There are so many different kinds of wine in this world – from Chardonnay to Malbec, from wineries in California to Australia, from bottles produced in the 50s to last week – that you could quite literally try a new kind every day for the rest of your life and never experience the same wine twice. Not that we’re recommending that, because that would be expensive and not productive for your career.
But a bottle (or box) of wine always makes for a great gift, especially around the holidays. Here are nine you ought to give a try:
The famed women’s basketball coach entered the wine business earlier this year with four different types of vino, our favorite being this rich-tasting Cabernet Sauvignon/Merlot blend, which is aged in a barrique, or a special oak barrel from the Bordeaux region of France. The Italian-born Auriemma works with 47 Anno Domini Vineyards in northeast Italy to import the wines.
2009 Riglos Gran Corte ($43)
Named the No. 1 wine of 2012 by “Wine Enthusiast” magazine, this Argentinian red is 50 percent Malbec, 40 percent Cabernet Sauvignon and 10 percent Cabernet Franc. You’ll get sniffs of chocolate mint before tasting black cherry, strawberry and licorice.
You won’t know this from reading a label from The Calling, but this is sports announcer Jim Nantz’s wine company. The year on this particular type is when he first got into the wine business, and The Calling now offers six different bottles. Our Tribute is a red blend of Cabernet Sauvignon, Malbec, Merlot and Petit Verdot, which make for a nutmeg/cocoa and black cherry/raspberry flavor.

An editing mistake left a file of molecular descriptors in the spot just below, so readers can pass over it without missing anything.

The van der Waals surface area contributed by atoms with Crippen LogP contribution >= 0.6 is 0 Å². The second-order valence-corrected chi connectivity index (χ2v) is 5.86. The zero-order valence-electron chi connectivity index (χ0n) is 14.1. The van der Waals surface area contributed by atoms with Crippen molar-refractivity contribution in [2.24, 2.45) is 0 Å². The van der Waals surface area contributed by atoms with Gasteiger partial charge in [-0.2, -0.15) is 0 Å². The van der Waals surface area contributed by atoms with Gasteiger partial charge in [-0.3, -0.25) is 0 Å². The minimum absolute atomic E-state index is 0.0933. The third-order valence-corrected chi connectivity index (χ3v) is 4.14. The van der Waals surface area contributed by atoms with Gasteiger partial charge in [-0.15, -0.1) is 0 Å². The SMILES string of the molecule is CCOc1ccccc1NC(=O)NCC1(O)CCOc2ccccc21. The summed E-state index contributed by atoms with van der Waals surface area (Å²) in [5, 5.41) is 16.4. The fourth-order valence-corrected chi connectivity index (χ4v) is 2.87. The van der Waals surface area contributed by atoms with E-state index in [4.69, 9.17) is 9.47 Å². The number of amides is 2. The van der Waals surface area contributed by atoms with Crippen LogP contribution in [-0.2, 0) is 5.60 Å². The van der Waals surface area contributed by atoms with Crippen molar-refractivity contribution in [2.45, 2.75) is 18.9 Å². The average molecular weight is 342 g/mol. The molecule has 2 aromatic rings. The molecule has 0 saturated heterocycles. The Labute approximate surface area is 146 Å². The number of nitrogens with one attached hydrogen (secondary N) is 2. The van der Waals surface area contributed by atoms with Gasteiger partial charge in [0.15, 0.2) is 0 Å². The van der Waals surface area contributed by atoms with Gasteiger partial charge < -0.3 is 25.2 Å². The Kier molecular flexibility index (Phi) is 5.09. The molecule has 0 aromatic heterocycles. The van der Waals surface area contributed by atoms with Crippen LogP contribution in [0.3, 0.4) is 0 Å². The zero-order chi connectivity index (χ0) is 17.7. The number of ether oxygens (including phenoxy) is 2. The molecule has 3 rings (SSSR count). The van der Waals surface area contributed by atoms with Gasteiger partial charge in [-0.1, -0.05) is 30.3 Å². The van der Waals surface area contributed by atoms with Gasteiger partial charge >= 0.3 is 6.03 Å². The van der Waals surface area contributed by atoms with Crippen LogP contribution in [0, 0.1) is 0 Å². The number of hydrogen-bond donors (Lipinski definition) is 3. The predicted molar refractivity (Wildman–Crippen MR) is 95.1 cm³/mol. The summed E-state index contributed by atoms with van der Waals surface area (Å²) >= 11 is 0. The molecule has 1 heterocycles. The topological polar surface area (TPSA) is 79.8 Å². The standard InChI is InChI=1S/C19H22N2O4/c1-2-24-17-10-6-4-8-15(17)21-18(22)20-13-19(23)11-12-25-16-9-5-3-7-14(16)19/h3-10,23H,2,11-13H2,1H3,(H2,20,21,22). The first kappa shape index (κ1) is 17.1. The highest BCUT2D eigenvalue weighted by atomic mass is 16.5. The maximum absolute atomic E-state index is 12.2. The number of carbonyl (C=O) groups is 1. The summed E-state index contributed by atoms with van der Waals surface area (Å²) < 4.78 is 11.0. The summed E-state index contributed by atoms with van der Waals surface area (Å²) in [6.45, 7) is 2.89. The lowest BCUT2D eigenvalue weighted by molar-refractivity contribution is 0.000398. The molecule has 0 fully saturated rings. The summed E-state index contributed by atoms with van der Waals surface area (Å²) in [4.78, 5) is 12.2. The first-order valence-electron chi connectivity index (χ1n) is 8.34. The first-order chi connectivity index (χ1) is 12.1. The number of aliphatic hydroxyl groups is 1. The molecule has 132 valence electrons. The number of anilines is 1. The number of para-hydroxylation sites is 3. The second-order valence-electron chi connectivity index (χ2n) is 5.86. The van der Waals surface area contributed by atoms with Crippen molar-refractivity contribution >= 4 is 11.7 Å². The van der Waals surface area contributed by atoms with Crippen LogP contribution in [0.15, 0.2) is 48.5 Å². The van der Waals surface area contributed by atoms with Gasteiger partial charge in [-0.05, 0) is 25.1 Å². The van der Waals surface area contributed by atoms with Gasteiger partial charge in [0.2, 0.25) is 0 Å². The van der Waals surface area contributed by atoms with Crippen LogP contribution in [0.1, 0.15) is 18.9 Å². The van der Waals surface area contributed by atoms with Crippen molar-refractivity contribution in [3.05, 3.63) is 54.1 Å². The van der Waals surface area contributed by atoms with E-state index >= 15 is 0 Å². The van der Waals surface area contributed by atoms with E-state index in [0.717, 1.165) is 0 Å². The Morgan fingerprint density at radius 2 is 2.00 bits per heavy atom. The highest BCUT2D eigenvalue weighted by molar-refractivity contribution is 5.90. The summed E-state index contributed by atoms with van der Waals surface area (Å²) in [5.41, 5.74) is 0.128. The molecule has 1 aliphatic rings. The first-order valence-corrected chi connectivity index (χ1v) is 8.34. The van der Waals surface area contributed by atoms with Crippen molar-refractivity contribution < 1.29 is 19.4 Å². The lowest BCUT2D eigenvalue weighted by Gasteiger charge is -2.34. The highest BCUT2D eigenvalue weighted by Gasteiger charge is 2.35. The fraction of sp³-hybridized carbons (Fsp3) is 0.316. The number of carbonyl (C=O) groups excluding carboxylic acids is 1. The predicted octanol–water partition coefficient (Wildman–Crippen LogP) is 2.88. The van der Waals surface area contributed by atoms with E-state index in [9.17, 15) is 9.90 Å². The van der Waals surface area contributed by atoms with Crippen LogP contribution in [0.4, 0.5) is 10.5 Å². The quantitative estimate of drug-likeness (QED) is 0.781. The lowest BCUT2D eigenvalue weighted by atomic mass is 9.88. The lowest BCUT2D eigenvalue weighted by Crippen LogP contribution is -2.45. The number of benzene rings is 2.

The Englishman and former top-ranked golfer jumped into the wine business in 2008 with the Terlato Wine Group in Napa Valley. They produce three different types of wine, but the best among them is this Chardonnay, with hints apple and cinnamon followed by a creamy finish.
We know, Rosé wines are more for the summer, but if you’ve got that one wino on your list who especially loves pink wine, here’s their next bottle. Ameztoi Rubentis comes from northern Spain – Basque Country – right near the French border. It’s light but full of flavors featuring candied red fruits and lime.
Yes, the flashy golf apparel maker produces wine. Why? The company’s roots began in California’s Sonoma County, or right in the heart of wine country. Loudmouth provides no description of what this cab actually tastes like, and we have yet to get our hands on this recently-released magic. But be sure any golfer who appreciates vino will enjoy some Loudmouth wine.
No wine list is complete without one from Italy, and the Ruffino Lumina perfectly represents the world’s most popular type of wine: Pinot Grigio. Its aroma features notes of floral, pears and mint, while the fresh taste includes hints of sage and pineapple.
This white the perfect example of price not necessarily reflecting quality. For less than $10, you can get a gentle, dry wine with hints of basil and licorice but the taste of a green apple. It’s won truckloads of awards, chief among them: 2013 Wine of the Year at the San Diego International Wine Competition, and Best Riesling and Best of Show White at the 2013 San Francisco International Wine Competition.
From the Tank Vin Rouge ($36)
Boxed wine isn’t taboo; it’s practical – especially if you’re bringing this to a holiday party. And why not go with the best, a boxed red wine that is Forbes– and Oprah-approved? Vin Rouge is full of cherry and berry flavor that finishes with hints of floral and pepper.
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